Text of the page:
Friday, October 23, 2020

U.S. urges Latvia to step up reform after money-laundering scandal


Latvia came under renewed pressure to accelerate financial reforms as a senior U.S. official, at a meeting with its prime minister, underscored the urgent need for stricter controls after a money laundering scandal.

His remarks come more than a year after the United States acted to shut down ABLV, a Latvian bank it said was linked to North Korea’s nuclear weapons programme, to money laundering and Russian corruption.

Marshall Billingslea, who heads the Office of Terrorist Financing and Financial Crimes at the U.S. Treasury said during a visit to Latvia on Thursday that the Baltic state required “urgently needed legislation” that was “long overdue”.

“The new government is moving swiftly but there is a lot that has to be done,” said Billingslea, praising Prime Minister Krisjanis Karins’s intentions but highlighting the need for results. “The proof is in the pudding.”

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The bank’s closure was the first in a series of European money-laundering scandals that later sucked in Nordic lenders, prompting a pan-European debate about how to control such financial crime.

ABLV, and Latvia’s supervision of its winding-down, remains at the centre of tension between Latvia and Washington, which wants tighter control of the bank’s liquidation, people with direct knowledge of the matter have said.

After Latvia secured independence in 1991 from the then-Soviet Union, more than a dozen of its banks promoted themselves as a gateway to Western markets for clients in former Soviet states, promising Swiss-style secrecy.

That policy has now been abandoned under U.S. pressure but despite forecasts by Latvian officials a year ago after the shuttering of ABLV that many other banks would also close, they are still open.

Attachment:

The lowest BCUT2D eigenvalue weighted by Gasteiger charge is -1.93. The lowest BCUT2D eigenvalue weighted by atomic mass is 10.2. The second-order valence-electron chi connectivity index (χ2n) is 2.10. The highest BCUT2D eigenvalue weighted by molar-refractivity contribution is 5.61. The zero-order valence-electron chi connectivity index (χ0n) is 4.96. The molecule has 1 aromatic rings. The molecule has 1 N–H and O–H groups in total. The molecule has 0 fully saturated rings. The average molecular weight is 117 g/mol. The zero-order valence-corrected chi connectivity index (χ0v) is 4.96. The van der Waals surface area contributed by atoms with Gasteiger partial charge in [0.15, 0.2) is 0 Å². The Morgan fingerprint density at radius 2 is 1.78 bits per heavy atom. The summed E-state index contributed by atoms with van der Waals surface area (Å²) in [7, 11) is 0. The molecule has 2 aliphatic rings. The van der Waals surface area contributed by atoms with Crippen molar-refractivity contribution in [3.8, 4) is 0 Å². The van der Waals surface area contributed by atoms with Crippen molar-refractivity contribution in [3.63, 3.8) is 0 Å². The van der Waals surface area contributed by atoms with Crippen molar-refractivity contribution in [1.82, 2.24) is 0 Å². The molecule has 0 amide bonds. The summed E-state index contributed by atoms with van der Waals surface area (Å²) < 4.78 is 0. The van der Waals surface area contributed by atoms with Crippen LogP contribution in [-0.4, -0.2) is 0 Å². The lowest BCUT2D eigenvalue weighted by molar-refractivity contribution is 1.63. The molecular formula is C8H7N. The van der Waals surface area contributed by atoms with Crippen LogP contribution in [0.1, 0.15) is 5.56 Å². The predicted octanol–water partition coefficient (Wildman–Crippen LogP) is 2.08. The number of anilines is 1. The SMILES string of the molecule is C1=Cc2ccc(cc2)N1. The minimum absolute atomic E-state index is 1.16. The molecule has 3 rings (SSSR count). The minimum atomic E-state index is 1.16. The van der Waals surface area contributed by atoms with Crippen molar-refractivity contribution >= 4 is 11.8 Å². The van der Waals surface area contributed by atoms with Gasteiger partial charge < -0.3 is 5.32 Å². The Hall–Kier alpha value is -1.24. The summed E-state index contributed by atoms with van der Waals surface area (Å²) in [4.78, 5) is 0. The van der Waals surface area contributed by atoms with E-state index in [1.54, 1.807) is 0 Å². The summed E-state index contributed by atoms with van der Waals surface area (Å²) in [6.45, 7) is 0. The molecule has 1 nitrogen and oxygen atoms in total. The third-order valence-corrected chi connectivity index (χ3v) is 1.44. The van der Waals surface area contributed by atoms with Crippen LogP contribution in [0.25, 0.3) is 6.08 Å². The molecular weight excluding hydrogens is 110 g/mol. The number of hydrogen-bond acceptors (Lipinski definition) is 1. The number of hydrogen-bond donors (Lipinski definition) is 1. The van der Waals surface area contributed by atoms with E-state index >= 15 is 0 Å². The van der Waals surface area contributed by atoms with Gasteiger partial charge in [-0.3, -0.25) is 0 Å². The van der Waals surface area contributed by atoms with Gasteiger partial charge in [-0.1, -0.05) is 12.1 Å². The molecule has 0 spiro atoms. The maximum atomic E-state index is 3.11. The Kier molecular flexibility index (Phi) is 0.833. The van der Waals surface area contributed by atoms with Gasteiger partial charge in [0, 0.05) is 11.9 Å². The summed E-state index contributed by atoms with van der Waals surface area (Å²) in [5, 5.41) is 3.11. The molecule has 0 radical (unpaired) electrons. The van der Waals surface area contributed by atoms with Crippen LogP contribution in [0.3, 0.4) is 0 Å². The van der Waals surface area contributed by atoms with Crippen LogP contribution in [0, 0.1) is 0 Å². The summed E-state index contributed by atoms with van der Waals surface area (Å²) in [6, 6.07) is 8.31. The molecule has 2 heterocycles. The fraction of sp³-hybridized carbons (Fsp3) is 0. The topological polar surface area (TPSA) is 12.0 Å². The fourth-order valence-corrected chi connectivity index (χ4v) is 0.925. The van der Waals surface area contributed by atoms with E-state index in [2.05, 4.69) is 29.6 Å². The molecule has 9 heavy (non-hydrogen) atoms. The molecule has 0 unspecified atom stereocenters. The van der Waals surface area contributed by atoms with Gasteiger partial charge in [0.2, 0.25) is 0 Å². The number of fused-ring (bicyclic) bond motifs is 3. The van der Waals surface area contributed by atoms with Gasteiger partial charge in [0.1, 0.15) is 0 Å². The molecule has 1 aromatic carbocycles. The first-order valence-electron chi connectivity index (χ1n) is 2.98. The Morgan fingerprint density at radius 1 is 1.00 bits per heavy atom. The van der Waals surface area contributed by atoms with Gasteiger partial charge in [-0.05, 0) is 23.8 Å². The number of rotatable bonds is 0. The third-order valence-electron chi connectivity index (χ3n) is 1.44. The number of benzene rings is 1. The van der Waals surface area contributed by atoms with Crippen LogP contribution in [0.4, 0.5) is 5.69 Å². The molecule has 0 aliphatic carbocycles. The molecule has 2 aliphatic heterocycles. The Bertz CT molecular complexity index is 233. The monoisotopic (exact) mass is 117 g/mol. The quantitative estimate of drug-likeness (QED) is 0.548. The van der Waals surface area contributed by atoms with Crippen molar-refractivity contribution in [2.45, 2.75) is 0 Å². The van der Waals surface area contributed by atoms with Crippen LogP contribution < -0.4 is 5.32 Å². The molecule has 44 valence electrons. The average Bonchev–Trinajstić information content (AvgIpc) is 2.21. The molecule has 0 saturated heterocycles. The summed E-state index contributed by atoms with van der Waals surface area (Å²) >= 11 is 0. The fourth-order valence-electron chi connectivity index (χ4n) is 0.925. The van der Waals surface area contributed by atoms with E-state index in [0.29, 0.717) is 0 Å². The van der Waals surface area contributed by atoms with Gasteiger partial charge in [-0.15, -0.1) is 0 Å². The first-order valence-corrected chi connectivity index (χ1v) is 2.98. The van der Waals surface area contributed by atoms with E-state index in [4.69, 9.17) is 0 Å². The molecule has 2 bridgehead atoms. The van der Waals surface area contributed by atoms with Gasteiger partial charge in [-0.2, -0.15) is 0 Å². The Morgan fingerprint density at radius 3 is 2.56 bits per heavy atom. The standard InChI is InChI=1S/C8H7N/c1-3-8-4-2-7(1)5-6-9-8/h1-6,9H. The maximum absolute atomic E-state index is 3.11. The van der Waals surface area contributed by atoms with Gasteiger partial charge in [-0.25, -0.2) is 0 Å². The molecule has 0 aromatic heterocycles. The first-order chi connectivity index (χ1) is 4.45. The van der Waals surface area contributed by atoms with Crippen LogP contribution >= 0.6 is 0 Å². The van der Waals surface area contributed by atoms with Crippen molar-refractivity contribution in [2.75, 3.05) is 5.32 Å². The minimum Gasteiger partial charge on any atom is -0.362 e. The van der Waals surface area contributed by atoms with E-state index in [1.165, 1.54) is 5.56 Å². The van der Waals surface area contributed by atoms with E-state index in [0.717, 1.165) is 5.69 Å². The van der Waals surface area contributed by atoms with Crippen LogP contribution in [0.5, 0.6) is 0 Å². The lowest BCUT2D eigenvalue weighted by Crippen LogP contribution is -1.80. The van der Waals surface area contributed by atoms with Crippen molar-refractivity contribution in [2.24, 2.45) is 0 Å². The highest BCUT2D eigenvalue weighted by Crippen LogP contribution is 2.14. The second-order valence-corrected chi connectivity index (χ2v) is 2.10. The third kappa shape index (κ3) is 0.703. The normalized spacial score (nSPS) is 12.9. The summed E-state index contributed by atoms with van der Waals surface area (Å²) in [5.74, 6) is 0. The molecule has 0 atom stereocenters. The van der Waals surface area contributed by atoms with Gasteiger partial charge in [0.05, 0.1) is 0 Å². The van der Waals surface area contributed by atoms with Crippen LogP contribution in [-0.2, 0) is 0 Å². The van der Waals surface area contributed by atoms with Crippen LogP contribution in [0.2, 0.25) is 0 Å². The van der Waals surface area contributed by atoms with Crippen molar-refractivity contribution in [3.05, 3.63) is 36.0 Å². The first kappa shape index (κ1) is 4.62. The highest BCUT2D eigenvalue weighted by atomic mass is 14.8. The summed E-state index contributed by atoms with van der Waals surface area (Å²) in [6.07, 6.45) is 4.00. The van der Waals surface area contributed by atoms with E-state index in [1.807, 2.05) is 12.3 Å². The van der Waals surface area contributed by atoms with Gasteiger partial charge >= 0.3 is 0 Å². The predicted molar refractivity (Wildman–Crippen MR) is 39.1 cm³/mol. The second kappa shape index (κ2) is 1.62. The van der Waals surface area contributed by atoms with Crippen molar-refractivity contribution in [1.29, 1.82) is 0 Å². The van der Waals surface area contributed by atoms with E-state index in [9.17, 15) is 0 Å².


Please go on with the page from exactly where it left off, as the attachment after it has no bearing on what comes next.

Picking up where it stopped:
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The United States, which through the dollar currency holds large sway over financial markets, is pushing back against Russian influence globally.

Billingslea visited Latvia for talks with Karins, who is seeking to pass legislation to give parliament more power in hiring and firing the country’s bank supervisor.

The bank supervisor has accused the Riga government of interfering in his work and said the legal changes, which also grant the regulator more power to close banks with “dirty money”, were a veiled attempt to oust him.

Latvia faces a review by international money-laundering standards watchdog Moneyval in the coming months, which some officials fear could label the country as risky, alongside the likes of Serbia and Pakistan.

Karins, who took over as prime minister in January, said alongside Billingslea that he was serious about reform.

“My focus…is to put the system in order,” Karins told reporters. “If Latvia…failed to implement Moneyval’s recommendations, it would push our country into the grey list or even black list, which would mean a recession. It would mean lost jobs.”

Latvia’s central bank governor is also being investigated for corruption, including bribery linked to ABLV, after being detained more than a year ago. He has yet to be prosecuted, returned to his job and denies the allegations.


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